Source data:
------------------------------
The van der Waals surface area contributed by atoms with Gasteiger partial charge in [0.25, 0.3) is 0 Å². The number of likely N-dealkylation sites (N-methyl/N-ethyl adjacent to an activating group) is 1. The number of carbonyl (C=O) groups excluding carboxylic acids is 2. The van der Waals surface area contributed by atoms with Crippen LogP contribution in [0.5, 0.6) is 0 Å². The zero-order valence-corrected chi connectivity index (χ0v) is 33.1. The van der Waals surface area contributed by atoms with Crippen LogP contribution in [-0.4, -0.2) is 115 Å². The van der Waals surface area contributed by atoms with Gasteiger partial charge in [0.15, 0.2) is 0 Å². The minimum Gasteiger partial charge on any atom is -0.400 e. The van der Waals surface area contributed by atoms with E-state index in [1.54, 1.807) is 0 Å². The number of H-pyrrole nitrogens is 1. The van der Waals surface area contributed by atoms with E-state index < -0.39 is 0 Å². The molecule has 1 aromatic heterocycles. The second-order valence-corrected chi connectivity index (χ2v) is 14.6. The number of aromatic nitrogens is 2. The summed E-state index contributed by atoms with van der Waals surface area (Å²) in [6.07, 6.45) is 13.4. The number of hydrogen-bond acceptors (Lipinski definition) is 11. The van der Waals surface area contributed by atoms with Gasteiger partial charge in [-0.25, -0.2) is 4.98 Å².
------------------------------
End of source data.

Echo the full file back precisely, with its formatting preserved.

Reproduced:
The van der Waals surface area contributed by atoms with Gasteiger partial charge in [0.25, 0.3) is 0 Å². The number of likely N-dealkylation sites (N-methyl/N-ethyl adjacent to an activating group) is 1. The number of carbonyl (C=O) groups excluding carboxylic acids is 2. The van der Waals surface area contributed by atoms with Crippen LogP contribution in [0.5, 0.6) is 0 Å². The zero-order valence-corrected chi connectivity index (χ0v) is 33.1. The van der Waals surface area contributed by atoms with Crippen LogP contribution in [-0.4, -0.2) is 115 Å². The van der Waals surface area contributed by atoms with Gasteiger partial charge in [0.15, 0.2) is 0 Å². The minimum Gasteiger partial charge on any atom is -0.400 e. The van der Waals surface area contributed by atoms with E-state index in [1.54, 1.807) is 0 Å². The number of H-pyrrole nitrogens is 1. The van der Waals surface area contributed by atoms with E-state index < -0.39 is 0 Å². The molecule has 1 aromatic heterocycles. The second-order valence-corrected chi connectivity index (χ2v) is 14.6. The number of aromatic nitrogens is 2. The summed E-state index contributed by atoms with van der Waals surface area (Å²) in [6.07, 6.45) is 13.4. The number of hydrogen-bond acceptors (Lipinski definition) is 11. The van der Waals surface area contributed by atoms with Gasteiger partial charge in [-0.25, -0.2) is 4.98 Å².